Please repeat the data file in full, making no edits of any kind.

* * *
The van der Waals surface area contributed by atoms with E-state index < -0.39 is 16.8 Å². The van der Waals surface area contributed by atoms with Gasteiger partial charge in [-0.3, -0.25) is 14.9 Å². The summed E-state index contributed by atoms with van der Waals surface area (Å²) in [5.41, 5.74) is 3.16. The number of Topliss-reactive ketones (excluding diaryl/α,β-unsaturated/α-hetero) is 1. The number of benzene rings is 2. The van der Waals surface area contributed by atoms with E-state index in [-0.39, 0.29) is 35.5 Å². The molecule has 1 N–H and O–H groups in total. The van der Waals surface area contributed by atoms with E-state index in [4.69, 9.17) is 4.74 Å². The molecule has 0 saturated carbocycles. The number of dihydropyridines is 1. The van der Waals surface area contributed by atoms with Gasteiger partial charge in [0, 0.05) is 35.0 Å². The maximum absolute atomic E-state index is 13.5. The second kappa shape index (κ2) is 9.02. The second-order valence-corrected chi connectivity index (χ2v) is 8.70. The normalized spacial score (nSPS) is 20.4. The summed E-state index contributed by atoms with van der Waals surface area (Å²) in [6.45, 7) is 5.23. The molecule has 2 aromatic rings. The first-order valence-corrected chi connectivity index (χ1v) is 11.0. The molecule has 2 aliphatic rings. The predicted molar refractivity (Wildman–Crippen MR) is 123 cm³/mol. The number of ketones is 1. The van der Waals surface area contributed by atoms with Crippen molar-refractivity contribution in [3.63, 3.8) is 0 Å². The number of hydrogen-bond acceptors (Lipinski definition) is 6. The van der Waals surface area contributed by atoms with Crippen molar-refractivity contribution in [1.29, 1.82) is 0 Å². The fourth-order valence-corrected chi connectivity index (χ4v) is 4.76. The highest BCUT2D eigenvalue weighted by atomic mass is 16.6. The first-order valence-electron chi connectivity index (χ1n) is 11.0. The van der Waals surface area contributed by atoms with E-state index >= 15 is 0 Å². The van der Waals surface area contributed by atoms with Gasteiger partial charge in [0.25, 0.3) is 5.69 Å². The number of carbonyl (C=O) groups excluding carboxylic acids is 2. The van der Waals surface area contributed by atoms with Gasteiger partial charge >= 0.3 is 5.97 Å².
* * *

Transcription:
The van der Waals surface area contributed by atoms with E-state index < -0.39 is 16.8 Å². The van der Waals surface area contributed by atoms with Gasteiger partial charge in [-0.3, -0.25) is 14.9 Å². The summed E-state index contributed by atoms with van der Waals surface area (Å²) in [5.41, 5.74) is 3.16. The number of Topliss-reactive ketones (excluding diaryl/α,β-unsaturated/α-hetero) is 1. The number of benzene rings is 2. The van der Waals surface area contributed by atoms with E-state index in [-0.39, 0.29) is 35.5 Å². The molecule has 1 N–H and O–H groups in total. The van der Waals surface area contributed by atoms with E-state index in [4.69, 9.17) is 4.74 Å². The molecule has 0 saturated carbocycles. The number of dihydropyridines is 1. The van der Waals surface area contributed by atoms with Gasteiger partial charge in [0, 0.05) is 35.0 Å². The maximum absolute atomic E-state index is 13.5. The second kappa shape index (κ2) is 9.02. The second-order valence-corrected chi connectivity index (χ2v) is 8.70. The normalized spacial score (nSPS) is 20.4. The summed E-state index contributed by atoms with van der Waals surface area (Å²) in [6.45, 7) is 5.23. The molecule has 2 aromatic rings. The first-order valence-corrected chi connectivity index (χ1v) is 11.0. The molecule has 2 aliphatic rings. The predicted molar refractivity (Wildman–Crippen MR) is 123 cm³/mol. The number of ketones is 1. The van der Waals surface area contributed by atoms with Crippen molar-refractivity contribution in [3.63, 3.8) is 0 Å². The number of hydrogen-bond acceptors (Lipinski definition) is 6. The van der Waals surface area contributed by atoms with Crippen molar-refractivity contribution in [1.29, 1.82) is 0 Å². The fourth-order valence-corrected chi connectivity index (χ4v) is 4.76. The highest BCUT2D eigenvalue weighted by atomic mass is 16.6. The first-order valence-electron chi connectivity index (χ1n) is 11.0. The van der Waals surface area contributed by atoms with E-state index >= 15 is 0 Å². The van der Waals surface area contributed by atoms with Gasteiger partial charge in [0.25, 0.3) is 5.69 Å². The number of carbonyl (C=O) groups excluding carboxylic acids is 2. The van der Waals surface area contributed by atoms with Gasteiger partial charge >= 0.3 is 5.97 Å².